Variation of morphology with altitude

The results indicated that most measures of morphological size at low altitude sites were significantly greater than those at high altitude sites, including body weight, body length, culmen, rictus, wing length, tarsus, and skull length for males (P<0.05), as well as body weight, wing length, tarsus, and skull length for females (Fig. 1, Table VI).

 

DISCUSSION

Sexual selection is one of the evolutionary motive forces, and the selection pressures affecting mating opportunities and mating competitiveness have led to sexual dimorphism in animals (Williams, 1992; Andersson, 1994). Our study indicates that body size is greater in males than females. It is common that pheasant family exhibits significant sexual dimorphism. It also performs a feature that male body size is greater than female. The morphology size is the weapons or reliable signals of male quality directed both to females and rivals in pheasants (Mateos, 1998). The superior body condition of males ensures better offspring viability in birds, such as barn swallow Hirundo rustica (Møller, 1994; Petrie, 1994; Sheldon et al., 1997). Therefore, we believe that this characteristic is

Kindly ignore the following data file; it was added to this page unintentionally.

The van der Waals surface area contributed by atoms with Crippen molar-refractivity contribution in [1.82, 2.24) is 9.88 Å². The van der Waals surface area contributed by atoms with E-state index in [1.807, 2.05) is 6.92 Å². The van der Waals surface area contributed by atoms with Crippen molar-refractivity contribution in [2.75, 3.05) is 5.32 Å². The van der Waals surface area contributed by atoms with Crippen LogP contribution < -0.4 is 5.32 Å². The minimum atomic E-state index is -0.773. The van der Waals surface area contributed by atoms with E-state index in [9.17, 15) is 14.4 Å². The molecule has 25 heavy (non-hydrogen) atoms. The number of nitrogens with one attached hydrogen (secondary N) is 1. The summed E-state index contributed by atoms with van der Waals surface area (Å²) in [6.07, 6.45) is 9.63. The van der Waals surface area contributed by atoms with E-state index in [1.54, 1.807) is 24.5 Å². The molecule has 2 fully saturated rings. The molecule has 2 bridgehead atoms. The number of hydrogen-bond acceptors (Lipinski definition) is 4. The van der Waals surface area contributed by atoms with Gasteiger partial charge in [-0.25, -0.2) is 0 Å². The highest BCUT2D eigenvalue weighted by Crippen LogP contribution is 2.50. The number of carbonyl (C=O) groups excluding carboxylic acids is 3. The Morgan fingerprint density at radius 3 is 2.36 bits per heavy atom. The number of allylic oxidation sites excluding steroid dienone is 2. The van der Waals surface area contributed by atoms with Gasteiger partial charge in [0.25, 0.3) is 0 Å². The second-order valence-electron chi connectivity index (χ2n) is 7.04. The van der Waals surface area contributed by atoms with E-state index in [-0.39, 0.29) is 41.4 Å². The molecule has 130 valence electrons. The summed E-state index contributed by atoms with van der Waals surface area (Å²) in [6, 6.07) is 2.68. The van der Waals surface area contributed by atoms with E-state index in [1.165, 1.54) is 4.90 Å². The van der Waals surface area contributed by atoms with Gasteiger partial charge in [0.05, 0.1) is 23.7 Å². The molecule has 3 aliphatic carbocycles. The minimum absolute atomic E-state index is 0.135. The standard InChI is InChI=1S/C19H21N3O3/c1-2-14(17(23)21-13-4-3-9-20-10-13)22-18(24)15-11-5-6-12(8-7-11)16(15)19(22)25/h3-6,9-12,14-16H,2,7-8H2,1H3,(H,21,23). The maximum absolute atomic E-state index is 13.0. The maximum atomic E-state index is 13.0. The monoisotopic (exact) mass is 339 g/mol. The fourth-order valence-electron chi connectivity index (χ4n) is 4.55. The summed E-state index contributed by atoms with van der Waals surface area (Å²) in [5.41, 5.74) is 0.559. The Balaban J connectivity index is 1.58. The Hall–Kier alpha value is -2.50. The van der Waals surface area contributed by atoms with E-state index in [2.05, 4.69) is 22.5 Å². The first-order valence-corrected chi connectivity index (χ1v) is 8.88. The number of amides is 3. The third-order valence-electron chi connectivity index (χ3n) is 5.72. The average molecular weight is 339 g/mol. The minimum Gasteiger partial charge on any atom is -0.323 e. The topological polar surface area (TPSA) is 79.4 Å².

Table V. The partial correlation analysis of altitude and latitude with morphology of Phasianus colchicus of male and female.

Control variable

Variable

Body weight

Body length

Culmen

Rictus

Wing length

Tail length

Tarsus

Skull length

Skull width

Intero rbitald istance

Altitude (F)

r

-0.04

0.3

-0.291

-0.157

0.212

0.638

-0.05

0.219

0.082

0.193

Latitude

df

23

23